WASHINGTON – Many of Maryland’s working poor are needlessly paying to have their taxes prepared and then handing over portions of their returns for quick loans that carry high interest, according to a study released this week.
The Brookings Institution study of taxpayers receiving the earned-income tax credit looked at 27 jurisdictions around the country, including Baltimore City and Allegany County.
“Too many families in low-income communities are falling prey” to tax preparers who charge “unconscionable” interest rates, said Annie E. Casey Foundation President Douglas W. Nelson as he unveiled the study Monday.
The earned-income tax credit is available to working-poor families. Unlike most other tax credits, a family receiving the earned income credit “can claim any credit dollars left over once its tax liability has been reduced to zero,” according the Brookings report.
It found that more than one in four tax filers in Baltimore received the credit in tax year 2000, which provided an average return of $1,717 per family. Just over 15 percent of Allegany County families earned the credit at an average of $1,517.
But the report also said that 52 percent of the Baltimore families receiving the credit wound up turning a portion of it over to a commercial tax preparer in exchange for a “fast cash” refund. About 30 percent of the Allegany County families earning the credit also paid for a “refund-anticipation loans,” instead of waiting for the return check to come in the mail.
“What we have been finding is that a lot of our clients use tax preparation services,” said Courtney Thomas of the Human Resources Development Commission, a community action association in Allegany County.
“None of them are really sure of how much they are paying for the services, which is a little disturbing,” she said. “It just seems as if they get the bottom-line figure without seeing how much the companies are actually charging for the refund.”
The report said refund-anticipation loans get taxpayers an advance on their refund “only about eight to 10 days sooner” than if they had electronically filed on their own using the Internal Revenue Service’s direct- deposit refund option.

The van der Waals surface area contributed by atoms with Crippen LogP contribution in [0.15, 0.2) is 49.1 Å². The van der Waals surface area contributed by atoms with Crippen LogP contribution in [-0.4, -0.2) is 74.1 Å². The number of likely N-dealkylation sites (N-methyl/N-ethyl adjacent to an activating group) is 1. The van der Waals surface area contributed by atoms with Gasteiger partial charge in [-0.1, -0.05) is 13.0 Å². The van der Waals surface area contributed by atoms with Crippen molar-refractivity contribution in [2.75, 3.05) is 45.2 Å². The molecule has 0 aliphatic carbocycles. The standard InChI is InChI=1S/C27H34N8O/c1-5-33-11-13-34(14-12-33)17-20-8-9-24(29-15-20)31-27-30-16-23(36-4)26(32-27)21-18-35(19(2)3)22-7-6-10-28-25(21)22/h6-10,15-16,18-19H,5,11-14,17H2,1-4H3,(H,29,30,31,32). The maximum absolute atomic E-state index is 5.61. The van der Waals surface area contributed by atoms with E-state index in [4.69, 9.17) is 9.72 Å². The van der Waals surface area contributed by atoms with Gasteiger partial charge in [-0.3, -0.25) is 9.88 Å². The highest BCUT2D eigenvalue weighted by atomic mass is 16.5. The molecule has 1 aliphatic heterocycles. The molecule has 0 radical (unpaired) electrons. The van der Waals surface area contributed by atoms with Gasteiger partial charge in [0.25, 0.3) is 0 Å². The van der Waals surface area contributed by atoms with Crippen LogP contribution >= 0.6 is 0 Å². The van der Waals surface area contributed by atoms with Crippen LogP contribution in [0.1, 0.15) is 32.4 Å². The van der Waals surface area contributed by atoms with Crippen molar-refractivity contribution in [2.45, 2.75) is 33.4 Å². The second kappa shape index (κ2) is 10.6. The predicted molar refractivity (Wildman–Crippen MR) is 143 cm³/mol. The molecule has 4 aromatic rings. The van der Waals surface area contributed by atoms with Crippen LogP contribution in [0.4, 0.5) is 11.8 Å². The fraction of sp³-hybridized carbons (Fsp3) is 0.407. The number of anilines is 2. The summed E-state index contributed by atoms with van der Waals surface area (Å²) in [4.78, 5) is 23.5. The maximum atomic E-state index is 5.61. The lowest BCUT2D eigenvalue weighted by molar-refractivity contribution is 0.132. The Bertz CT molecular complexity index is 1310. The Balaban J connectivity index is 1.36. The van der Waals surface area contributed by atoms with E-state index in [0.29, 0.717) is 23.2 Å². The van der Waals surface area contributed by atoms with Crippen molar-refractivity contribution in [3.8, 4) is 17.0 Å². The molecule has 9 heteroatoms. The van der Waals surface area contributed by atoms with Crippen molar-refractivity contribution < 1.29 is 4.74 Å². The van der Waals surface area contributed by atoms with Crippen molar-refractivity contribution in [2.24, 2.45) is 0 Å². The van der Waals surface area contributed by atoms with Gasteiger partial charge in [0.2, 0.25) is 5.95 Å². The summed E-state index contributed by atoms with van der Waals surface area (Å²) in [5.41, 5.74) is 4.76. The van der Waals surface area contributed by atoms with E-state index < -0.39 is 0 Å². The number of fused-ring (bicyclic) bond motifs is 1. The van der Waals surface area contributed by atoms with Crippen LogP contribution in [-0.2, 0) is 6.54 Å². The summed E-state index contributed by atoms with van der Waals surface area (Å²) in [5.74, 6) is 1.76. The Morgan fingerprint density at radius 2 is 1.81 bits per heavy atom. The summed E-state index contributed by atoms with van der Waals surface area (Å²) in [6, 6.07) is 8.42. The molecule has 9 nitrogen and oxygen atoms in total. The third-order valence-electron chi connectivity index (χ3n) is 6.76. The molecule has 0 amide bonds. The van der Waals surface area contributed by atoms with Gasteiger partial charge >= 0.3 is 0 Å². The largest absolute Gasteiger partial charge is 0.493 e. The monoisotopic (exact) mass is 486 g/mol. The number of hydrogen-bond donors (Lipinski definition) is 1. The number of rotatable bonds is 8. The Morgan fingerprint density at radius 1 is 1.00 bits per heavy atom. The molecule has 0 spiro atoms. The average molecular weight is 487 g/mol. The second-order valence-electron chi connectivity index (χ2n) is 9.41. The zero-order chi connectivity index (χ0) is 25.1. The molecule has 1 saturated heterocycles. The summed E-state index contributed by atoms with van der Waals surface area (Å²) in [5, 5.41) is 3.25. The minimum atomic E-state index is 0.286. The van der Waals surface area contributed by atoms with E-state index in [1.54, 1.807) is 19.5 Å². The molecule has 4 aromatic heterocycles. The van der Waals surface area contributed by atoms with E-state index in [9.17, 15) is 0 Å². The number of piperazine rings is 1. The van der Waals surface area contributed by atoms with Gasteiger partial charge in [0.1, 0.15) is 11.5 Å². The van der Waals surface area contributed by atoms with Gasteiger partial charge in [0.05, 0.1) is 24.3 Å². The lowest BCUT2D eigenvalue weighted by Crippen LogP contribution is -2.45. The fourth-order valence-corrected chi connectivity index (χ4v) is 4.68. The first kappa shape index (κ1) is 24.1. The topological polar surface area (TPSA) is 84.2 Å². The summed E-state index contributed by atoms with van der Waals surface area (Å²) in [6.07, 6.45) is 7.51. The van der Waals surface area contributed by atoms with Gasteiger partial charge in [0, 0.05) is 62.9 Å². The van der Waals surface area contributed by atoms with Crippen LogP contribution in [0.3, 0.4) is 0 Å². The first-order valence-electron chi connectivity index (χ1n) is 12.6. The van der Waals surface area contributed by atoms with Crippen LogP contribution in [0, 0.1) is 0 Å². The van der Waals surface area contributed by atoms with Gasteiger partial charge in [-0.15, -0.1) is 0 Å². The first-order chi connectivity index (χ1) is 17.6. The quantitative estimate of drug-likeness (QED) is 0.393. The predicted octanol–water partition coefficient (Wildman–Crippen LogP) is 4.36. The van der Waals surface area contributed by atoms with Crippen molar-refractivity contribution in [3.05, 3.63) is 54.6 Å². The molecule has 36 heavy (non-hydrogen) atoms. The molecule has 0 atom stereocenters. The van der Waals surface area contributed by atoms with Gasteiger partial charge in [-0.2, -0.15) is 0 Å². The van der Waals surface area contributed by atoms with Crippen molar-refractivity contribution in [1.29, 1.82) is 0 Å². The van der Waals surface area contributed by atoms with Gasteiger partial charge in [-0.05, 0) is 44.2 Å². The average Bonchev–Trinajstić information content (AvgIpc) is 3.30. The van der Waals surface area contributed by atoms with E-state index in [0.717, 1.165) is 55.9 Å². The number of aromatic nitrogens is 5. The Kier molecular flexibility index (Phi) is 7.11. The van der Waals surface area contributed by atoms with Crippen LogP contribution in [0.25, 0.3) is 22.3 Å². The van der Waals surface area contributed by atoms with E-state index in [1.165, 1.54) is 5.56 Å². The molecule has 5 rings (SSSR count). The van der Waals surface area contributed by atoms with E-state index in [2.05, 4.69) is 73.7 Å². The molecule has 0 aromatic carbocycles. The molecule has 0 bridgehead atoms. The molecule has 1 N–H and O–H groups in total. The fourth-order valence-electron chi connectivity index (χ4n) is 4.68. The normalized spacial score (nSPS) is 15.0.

The study said a filer getting a $2,000 refund, including the earned- income tax credit, could expect to pay $100 or more in refund-anticipation loan fees. And Alan Berube, a senior research analyst at Brookings, said the fees can vary drastically from business to business.
“When we surveyed about 60 tax preparation services in and around Washington, we found that the fees ranged anywhere from $40 to $400,” he said.
Besides fees, the report said the annualized interest on such loans can run from 67 percent to an “astounding” 774 percent.
But H&R Block spokeswoman Denise Sposato said the tax preparation company makes it a point to explain the options to clients.
“It is our policy that we always discuss the other options when discussing tax preparation,” she said. “The final decision rests with them.”
Families can save money by using free tax preparation services, which are available in virtually all jurisdictions in the state, said Jennifer Williams, spokeswoman for the Maryland Earned Income Credit campaign.
One such service is the Baltimore Creating Assets, Savings and Hope (CASH) Campaign, which has 14 free tax preparation sites around the city for low-income earners, said spokeswoman Alison Beck Yonas.
CASH, a coalition of Baltimore city agencies, businesses and organizations, also provides earned income credit outreach and information on financial education programs, Yonas said.
It is one of several nonprofit groups around the country, backed by the Casey Foundation, that is trying to get the word out about free tax preparation in advance of tax season. The National Tax Assistance for Working Families campaign is using its “Earn It, Keep It, Save It” slogan to raise awareness among families eligible for the earned income credit.
Thomas, who is director of community resources and housing at the Allegany County agency, said most of her clients are coming off of Christmas and need every bit of their refund to pay their bills.
“A refund of $1,200 to $1,500 seems like a lot of money” when you make $7,000 a year, she said.